Conservatives Politics Racism

Ignore Boris; There’s a More Serious Debate to be Had About The Burka

Let’s not give Boris more attention than he deserves

Maheen Behrana

Naked Politics Blogger

Boris Johnson. The man of a million gaffes. His latest comments comparing women in burqas to letterboxes can be added to a long line of (calculatedly?) outrageous comments made by the former foreign secretary. He has previously described the whole of Africa as a country , compared Maori greetings to a pub brawl , and even rugby-tackled a young Japanese boy. As Boris Johnson gains notoriety with throwaway comments, it can be assumed that his authority will diminish. But Johnson’s words have in fact sparked a rise in hate crimes against muslim women, and his comments have prompted a national debate, exposing fault-lines in the Conservative party.

 

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Johnson additionally denounced the burqa as ‘oppressive’, and described the practice of wearing it as a form of ‘bullying’. His attempt to frame issues with the burqa as part of his concern for women’s rights is arguably disingenuous. His record on casual misogyny is just as bad as his way with words. He described women as naturally ‘fickle’, and talked about ‘hot totty’ at the Labour Party conference in 1996. Most worryingly, before adopting a different stance as London Mayor, Johnson wrote an article in The Spectator in 2002 which appeared to dismiss the need to take concerns of FGM seriously. Boris Johnson is no true defender of women’s rights.

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Boris Johnson offering tea to journalists outside his home last week

But here is where it gets difficult. Sayeeda Warsi fairly points out Boris simply uses ‘muslim women’ as a political subject through which to stake a leadership bid. But by doing this, Boris actually undermines the genuine arguments which seek to explore the issues around the burqa. In a well-observed article, Polly Toynbee argues that neither Boris’s comments nor the burqa itself are friends to a feminist cause. She points out that the burqa has the power to dehumanise and, naturally, anonymise the women it covers.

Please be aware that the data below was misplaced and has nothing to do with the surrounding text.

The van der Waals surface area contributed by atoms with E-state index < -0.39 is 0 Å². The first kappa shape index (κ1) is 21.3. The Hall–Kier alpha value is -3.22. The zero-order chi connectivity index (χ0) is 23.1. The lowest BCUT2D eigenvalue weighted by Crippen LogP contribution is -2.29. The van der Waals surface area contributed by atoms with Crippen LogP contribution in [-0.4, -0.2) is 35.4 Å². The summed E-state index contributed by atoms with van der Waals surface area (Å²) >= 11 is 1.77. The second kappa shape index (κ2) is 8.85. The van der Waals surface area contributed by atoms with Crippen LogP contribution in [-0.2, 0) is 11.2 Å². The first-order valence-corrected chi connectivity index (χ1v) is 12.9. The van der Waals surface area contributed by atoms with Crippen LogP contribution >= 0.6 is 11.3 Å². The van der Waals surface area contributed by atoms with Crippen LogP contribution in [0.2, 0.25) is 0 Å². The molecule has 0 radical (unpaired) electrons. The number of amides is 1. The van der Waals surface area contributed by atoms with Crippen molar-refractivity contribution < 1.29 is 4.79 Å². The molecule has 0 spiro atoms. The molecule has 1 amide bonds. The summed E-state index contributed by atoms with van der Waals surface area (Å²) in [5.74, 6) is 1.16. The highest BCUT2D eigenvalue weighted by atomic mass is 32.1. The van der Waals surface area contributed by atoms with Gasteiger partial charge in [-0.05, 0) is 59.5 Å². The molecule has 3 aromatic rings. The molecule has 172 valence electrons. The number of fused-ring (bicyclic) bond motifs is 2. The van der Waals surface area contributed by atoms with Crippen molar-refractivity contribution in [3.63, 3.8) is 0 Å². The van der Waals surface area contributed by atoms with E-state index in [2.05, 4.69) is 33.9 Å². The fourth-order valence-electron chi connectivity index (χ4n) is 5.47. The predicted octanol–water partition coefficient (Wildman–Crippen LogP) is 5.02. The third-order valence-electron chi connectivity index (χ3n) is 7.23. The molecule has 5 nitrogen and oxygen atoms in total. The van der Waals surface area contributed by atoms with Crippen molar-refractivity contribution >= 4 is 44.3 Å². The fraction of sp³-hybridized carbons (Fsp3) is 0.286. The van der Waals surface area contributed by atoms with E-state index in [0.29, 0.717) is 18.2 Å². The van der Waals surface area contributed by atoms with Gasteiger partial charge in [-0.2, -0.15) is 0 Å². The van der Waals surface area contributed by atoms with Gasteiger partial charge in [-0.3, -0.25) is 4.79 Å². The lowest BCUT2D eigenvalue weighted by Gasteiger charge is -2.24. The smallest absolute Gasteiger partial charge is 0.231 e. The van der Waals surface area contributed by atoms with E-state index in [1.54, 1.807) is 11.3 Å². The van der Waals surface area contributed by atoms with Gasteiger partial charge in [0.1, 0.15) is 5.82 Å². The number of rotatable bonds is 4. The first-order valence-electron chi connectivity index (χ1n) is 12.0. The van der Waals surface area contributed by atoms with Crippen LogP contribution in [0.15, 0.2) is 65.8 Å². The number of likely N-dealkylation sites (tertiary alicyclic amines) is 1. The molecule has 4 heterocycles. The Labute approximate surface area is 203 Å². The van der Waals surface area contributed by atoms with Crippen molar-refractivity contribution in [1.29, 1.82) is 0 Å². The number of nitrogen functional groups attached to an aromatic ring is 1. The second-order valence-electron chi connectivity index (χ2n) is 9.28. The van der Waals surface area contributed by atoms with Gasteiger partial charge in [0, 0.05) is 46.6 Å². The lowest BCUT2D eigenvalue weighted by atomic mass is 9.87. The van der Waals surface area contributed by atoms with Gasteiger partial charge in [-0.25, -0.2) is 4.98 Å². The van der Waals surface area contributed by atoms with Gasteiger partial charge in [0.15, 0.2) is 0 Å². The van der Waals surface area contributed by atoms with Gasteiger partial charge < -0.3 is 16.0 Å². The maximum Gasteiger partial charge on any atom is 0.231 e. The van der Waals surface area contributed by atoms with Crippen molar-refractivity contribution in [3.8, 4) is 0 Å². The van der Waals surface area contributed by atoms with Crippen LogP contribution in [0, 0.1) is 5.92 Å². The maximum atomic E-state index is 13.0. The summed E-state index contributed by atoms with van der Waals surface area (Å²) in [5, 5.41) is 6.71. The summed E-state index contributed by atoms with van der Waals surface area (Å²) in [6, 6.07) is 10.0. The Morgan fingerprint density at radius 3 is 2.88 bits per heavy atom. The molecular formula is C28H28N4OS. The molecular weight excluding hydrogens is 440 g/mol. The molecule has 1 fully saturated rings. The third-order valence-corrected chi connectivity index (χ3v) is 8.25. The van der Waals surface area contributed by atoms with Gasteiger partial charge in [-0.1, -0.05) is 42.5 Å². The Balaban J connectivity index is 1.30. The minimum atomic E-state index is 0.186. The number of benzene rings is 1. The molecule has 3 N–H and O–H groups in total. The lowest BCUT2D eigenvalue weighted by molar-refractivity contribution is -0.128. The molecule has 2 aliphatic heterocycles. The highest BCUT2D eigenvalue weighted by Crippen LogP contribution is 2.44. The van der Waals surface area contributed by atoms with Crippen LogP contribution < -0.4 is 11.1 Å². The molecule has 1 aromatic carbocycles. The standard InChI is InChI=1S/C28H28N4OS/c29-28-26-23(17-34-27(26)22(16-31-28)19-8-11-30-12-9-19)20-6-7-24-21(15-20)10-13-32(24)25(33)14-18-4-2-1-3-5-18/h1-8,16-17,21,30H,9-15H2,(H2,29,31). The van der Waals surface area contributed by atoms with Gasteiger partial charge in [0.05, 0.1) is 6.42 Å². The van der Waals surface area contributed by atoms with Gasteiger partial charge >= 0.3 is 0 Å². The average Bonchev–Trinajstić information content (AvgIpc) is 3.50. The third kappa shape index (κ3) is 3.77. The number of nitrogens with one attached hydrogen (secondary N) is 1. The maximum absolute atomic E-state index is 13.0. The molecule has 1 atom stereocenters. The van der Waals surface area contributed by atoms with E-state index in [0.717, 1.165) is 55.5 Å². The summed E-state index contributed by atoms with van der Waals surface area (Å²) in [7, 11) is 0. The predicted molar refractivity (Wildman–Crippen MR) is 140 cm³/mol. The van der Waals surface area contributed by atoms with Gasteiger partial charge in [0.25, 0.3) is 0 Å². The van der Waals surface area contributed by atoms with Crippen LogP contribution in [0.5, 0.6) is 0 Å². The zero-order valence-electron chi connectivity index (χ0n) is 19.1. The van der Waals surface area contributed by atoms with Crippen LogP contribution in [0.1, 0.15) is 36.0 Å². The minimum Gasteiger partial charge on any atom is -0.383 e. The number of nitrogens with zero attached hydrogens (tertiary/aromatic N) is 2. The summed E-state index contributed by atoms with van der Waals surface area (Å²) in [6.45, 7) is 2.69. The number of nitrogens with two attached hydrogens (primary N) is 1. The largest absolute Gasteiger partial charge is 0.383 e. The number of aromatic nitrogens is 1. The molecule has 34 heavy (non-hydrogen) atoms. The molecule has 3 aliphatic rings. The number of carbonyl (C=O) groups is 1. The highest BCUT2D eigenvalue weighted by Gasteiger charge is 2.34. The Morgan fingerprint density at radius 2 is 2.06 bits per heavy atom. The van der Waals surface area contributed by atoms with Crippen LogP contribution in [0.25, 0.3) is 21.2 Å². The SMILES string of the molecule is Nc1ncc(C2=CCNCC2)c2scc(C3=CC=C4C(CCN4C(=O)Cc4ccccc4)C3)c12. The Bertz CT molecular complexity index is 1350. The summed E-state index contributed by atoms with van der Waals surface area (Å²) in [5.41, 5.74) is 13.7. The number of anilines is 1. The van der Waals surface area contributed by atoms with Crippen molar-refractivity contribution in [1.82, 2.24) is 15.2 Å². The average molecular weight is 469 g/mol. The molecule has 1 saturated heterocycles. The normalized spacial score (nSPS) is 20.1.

Of course, there are the frequently cited safety implications of burqas; the muslim-majority countries of Chad and Cameroon have banned the burqa after suicide bombings were carried out by people wearing it. There are the issues of communication that do arise from not being able to see a person’s face. These are often cited as reasons why the burqa is problematic. But in reality, it is likely that fewer than 0.01 % of UK muslim women wear it. So the problems that people have with the burqa probably do not genuinely stem from fears of mass security breaches, or nationwide problems with communication. What these statistics suggest is that there is something symbolic about the burqa which prompts debate.

Now while criticisms of the burqa could be simplistically attributed to racism or islamophobia, it is important to consider some of the reasons why women choose to cover themselves. A few years ago, the Telegraph reported a series of comments left by muslim women online about their reasons for choosing the veil. Although all the comments supplied feature women who vociferously express their role in choosing to cover, many of the reasons given highlight that these choices have complex and sometimes saddening motivations.

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Consider that one woman writes that she feels that men treat her ‘with a bit more respect’ because she chooses to cover. Another writes that it ‘definitely keeps away the male attention where they won’t approach you to flirt’. These are not empowered women, making a free choice, but women who make their choice out of something like fear. If women choose to cover themselves in order to avoid unwanted attention and gain ‘respect’ for their personal space, then this cultivates a social climate where only the covered woman is seen as deserving of the respect and rights that should be afforded to all women. Their comments betray mindsets which see men as a threat, rather than simply as fellow human beings. We know that the burqa and many other forms of veiling are marketed under the category of ‘modest-wear’, but the so-called ‘modesty’ of these clothes associates certain garments with good repute and, by default, others with more negative connotations.

Although Boris clamours for the spotlight with his ludicrous comments, don’t let this obscure the reality of the issues at play. Women should always be able to make their own choices about what they wear, but choices are always symptoms of the conditions in which they are made. And if women make choices which imply an increasing desire to separate themselves from men, to dress a certain way out of fear, then this is not symptomatic of conditions which are positive for women.

Christa Ackroyd writes an article in the Yorkshire Post, defending women’s right to wear the burqa. She says that not one single woman has ever told her she was forced to wear it. And this is the problem right here. Defending women’s right to wear the burqa does not mean that one should be ignorant of the fact that those who have no choice probably have no voice either. In the midst of all this clamour, we must remember those who sit behind the silences. The burqa anonymises and hides women, and we need to acknowledge that it may do exactly the same to their opinions and thoughts. So let’s not give Boris more attention than he deserves – he is exploiting a platform few are fortunate enough to have; instead let’s turn our attention to those who may not be able to get involved in this whole ‘burqa brouhaha’.   

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